GALVESTON — The city’s public school system will operate at a deficit for a fifth consecutive year, following the approval of the district’s budget Monday.
The budget passed by the Galveston Independent School District Board of Trustees anticipates $68.4 million in expenditures and $66.7 million in revenues.
The district has run a deficit budget since 2010, when the Texas Education Agency adjusted the formula through which the district receives state funding, district Chief Financial Officer David Dworsky said Tuesday.
In 2010, the district had a $16 million deficit. That number has decreased in subsequent years.
Officials said they hoped the district would be able to present a balanced budget in coming years, particularly if the state legislature restores education funding during the 2015 session or if parts of Texas’ school finance laws are declared unconstitutional. The district is budgeted to send $12.9 million to the state next year to be redistributed to property-poor districts.
“We don’t know what’s going to happen by next year,” Dworsky said, adding that the district’s budget could be balanced if the schools wanted to cut certain services.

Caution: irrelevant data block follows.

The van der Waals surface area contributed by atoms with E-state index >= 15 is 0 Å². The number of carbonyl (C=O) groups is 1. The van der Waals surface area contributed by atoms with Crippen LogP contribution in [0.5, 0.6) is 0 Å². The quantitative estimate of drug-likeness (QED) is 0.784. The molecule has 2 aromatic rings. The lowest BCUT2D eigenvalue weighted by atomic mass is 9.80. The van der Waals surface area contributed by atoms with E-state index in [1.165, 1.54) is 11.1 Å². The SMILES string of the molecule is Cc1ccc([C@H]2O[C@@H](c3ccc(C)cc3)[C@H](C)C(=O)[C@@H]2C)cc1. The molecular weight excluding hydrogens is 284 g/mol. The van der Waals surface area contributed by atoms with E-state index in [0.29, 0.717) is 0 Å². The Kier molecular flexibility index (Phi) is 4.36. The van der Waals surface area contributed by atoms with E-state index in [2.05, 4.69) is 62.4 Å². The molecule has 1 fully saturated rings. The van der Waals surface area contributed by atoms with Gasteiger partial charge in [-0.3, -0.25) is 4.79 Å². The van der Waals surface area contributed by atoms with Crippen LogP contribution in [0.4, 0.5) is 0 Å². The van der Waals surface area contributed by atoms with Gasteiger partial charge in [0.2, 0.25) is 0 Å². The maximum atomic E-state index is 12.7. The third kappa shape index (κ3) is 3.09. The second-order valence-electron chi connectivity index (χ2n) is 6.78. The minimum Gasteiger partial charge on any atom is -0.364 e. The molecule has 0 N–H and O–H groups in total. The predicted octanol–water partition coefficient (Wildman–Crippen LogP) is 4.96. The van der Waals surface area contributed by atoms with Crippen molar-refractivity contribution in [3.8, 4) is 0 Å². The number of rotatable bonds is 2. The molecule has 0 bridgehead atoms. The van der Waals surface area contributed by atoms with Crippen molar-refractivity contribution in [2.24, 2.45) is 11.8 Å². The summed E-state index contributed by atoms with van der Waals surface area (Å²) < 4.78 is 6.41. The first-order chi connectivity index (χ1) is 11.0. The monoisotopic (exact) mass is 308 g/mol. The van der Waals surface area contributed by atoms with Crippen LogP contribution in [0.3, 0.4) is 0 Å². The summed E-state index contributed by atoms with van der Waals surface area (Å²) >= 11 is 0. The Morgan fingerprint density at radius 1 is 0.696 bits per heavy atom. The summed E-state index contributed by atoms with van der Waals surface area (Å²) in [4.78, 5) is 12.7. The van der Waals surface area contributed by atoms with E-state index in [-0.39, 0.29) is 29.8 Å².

“We could balance the budget in a heartbeat by cutting programs. But we haven’t cut any programs. We have not substantially changed anything in the districts.”
The district has more than $30 million in its fund balance that will be used to cover the deficit, a district spokesman said.
The school board passed a budget earlier than it does most years, because of the time needed to hold a tax ratification election.
That election will ostensibly be to raise the district’s tax rate by 2 cents in order to provide raises for district employees. However, even if tax rate is approved, the district’s tax rate will still be a cent less than the current school year.
In the approved budget, the district has already included a 3-cent decrease in the portion of the tax rate that goes toward paying back debt. However, the district wants voters to forego that decrease in favor of a smaller one. The district cannot increase the tax that pays for the maintenance and operations fund — which pays teacher salaries — without getting voter approval.
The election will be Aug. 26.